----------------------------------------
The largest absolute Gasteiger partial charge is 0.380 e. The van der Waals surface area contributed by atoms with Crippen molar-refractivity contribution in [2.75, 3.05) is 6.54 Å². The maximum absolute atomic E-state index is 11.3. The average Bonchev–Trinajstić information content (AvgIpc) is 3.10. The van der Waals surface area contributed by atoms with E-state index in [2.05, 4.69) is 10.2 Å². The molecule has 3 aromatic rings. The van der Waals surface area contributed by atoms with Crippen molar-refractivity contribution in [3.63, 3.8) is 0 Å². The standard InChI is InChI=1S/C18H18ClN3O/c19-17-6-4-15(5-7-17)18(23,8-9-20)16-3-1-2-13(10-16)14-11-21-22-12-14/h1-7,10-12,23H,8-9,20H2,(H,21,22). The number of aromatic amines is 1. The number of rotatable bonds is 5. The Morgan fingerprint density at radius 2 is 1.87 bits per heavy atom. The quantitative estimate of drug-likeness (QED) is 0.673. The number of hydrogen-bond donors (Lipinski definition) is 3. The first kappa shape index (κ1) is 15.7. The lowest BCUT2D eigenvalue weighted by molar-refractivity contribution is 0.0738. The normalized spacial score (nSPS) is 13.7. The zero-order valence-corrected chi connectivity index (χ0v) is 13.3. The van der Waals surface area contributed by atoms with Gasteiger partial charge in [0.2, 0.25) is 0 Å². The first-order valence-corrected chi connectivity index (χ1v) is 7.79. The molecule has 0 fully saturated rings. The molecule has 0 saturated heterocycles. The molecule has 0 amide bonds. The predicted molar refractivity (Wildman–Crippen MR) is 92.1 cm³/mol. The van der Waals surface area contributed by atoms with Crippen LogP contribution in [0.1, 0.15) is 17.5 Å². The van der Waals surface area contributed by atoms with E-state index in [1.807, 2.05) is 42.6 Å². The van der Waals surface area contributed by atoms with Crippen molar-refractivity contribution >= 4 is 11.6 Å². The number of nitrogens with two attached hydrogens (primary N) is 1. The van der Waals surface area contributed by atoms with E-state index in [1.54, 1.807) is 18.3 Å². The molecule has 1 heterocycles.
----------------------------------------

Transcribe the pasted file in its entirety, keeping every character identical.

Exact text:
The largest absolute Gasteiger partial charge is 0.380 e. The van der Waals surface area contributed by atoms with Crippen molar-refractivity contribution in [2.75, 3.05) is 6.54 Å². The maximum absolute atomic E-state index is 11.3. The average Bonchev–Trinajstić information content (AvgIpc) is 3.10. The van der Waals surface area contributed by atoms with E-state index in [2.05, 4.69) is 10.2 Å². The molecule has 3 aromatic rings. The van der Waals surface area contributed by atoms with Crippen molar-refractivity contribution in [3.63, 3.8) is 0 Å². The standard InChI is InChI=1S/C18H18ClN3O/c19-17-6-4-15(5-7-17)18(23,8-9-20)16-3-1-2-13(10-16)14-11-21-22-12-14/h1-7,10-12,23H,8-9,20H2,(H,21,22). The number of aromatic amines is 1. The number of rotatable bonds is 5. The Morgan fingerprint density at radius 2 is 1.87 bits per heavy atom. The quantitative estimate of drug-likeness (QED) is 0.673. The number of hydrogen-bond donors (Lipinski definition) is 3. The first kappa shape index (κ1) is 15.7. The lowest BCUT2D eigenvalue weighted by molar-refractivity contribution is 0.0738. The normalized spacial score (nSPS) is 13.7. The zero-order valence-corrected chi connectivity index (χ0v) is 13.3. The van der Waals surface area contributed by atoms with Gasteiger partial charge in [0.2, 0.25) is 0 Å². The first-order valence-corrected chi connectivity index (χ1v) is 7.79. The molecule has 0 fully saturated rings. The molecule has 0 saturated heterocycles. The molecule has 0 amide bonds. The predicted molar refractivity (Wildman–Crippen MR) is 92.1 cm³/mol. The van der Waals surface area contributed by atoms with Crippen LogP contribution in [0.1, 0.15) is 17.5 Å². The van der Waals surface area contributed by atoms with E-state index in [1.807, 2.05) is 42.6 Å². The van der Waals surface area contributed by atoms with Crippen molar-refractivity contribution >= 4 is 11.6 Å². The number of nitrogens with two attached hydrogens (primary N) is 1. The van der Waals surface area contributed by atoms with E-state index in [1.54, 1.807) is 18.3 Å². The molecule has 1 heterocycles.